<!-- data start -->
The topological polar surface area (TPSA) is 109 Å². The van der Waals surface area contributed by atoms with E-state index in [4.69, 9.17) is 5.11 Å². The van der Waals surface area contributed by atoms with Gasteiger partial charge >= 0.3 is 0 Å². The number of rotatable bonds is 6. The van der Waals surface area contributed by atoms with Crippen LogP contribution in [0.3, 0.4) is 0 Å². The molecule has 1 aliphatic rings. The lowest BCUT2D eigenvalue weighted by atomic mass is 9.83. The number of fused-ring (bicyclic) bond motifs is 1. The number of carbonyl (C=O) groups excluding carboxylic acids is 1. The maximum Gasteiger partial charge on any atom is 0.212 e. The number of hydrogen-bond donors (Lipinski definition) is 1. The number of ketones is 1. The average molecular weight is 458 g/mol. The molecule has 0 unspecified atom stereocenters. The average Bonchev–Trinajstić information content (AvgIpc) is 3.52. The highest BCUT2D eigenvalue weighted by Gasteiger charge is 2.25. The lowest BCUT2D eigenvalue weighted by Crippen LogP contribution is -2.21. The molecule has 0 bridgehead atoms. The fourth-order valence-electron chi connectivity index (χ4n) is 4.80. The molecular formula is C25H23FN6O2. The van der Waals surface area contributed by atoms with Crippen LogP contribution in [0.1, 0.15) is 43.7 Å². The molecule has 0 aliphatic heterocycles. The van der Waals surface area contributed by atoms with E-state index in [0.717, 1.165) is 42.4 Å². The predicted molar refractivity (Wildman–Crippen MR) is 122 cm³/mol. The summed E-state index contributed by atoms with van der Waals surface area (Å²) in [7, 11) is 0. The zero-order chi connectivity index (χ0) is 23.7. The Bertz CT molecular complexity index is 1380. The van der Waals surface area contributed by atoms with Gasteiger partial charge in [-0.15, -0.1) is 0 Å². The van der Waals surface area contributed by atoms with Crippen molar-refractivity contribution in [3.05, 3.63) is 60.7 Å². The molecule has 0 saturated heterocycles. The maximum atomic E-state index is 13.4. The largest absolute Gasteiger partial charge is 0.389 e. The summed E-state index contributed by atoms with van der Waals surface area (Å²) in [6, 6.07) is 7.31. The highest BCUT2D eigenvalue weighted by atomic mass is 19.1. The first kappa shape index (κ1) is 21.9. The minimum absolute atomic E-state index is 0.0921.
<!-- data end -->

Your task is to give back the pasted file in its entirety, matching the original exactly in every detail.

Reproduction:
The topological polar surface area (TPSA) is 109 Å². The van der Waals surface area contributed by atoms with E-state index in [4.69, 9.17) is 5.11 Å². The van der Waals surface area contributed by atoms with Gasteiger partial charge >= 0.3 is 0 Å². The number of rotatable bonds is 6. The van der Waals surface area contributed by atoms with Crippen LogP contribution in [0.3, 0.4) is 0 Å². The molecule has 1 aliphatic rings. The lowest BCUT2D eigenvalue weighted by atomic mass is 9.83. The number of fused-ring (bicyclic) bond motifs is 1. The number of carbonyl (C=O) groups excluding carboxylic acids is 1. The maximum Gasteiger partial charge on any atom is 0.212 e. The number of hydrogen-bond donors (Lipinski definition) is 1. The number of ketones is 1. The average molecular weight is 458 g/mol. The molecule has 0 unspecified atom stereocenters. The average Bonchev–Trinajstić information content (AvgIpc) is 3.52. The highest BCUT2D eigenvalue weighted by Gasteiger charge is 2.25. The lowest BCUT2D eigenvalue weighted by Crippen LogP contribution is -2.21. The molecule has 0 bridgehead atoms. The fourth-order valence-electron chi connectivity index (χ4n) is 4.80. The molecular formula is C25H23FN6O2. The van der Waals surface area contributed by atoms with Crippen LogP contribution in [0.1, 0.15) is 43.7 Å². The molecule has 0 aliphatic heterocycles. The van der Waals surface area contributed by atoms with E-state index in [0.717, 1.165) is 42.4 Å². The predicted molar refractivity (Wildman–Crippen MR) is 122 cm³/mol. The summed E-state index contributed by atoms with van der Waals surface area (Å²) in [7, 11) is 0. The zero-order chi connectivity index (χ0) is 23.7. The Bertz CT molecular complexity index is 1380. The van der Waals surface area contributed by atoms with Gasteiger partial charge in [-0.15, -0.1) is 0 Å². The van der Waals surface area contributed by atoms with Crippen molar-refractivity contribution in [3.05, 3.63) is 60.7 Å². The molecule has 0 saturated heterocycles. The maximum atomic E-state index is 13.4. The largest absolute Gasteiger partial charge is 0.389 e. The summed E-state index contributed by atoms with van der Waals surface area (Å²) in [6, 6.07) is 7.31. The highest BCUT2D eigenvalue weighted by atomic mass is 19.1. The first kappa shape index (κ1) is 21.9. The minimum absolute atomic E-state index is 0.0921.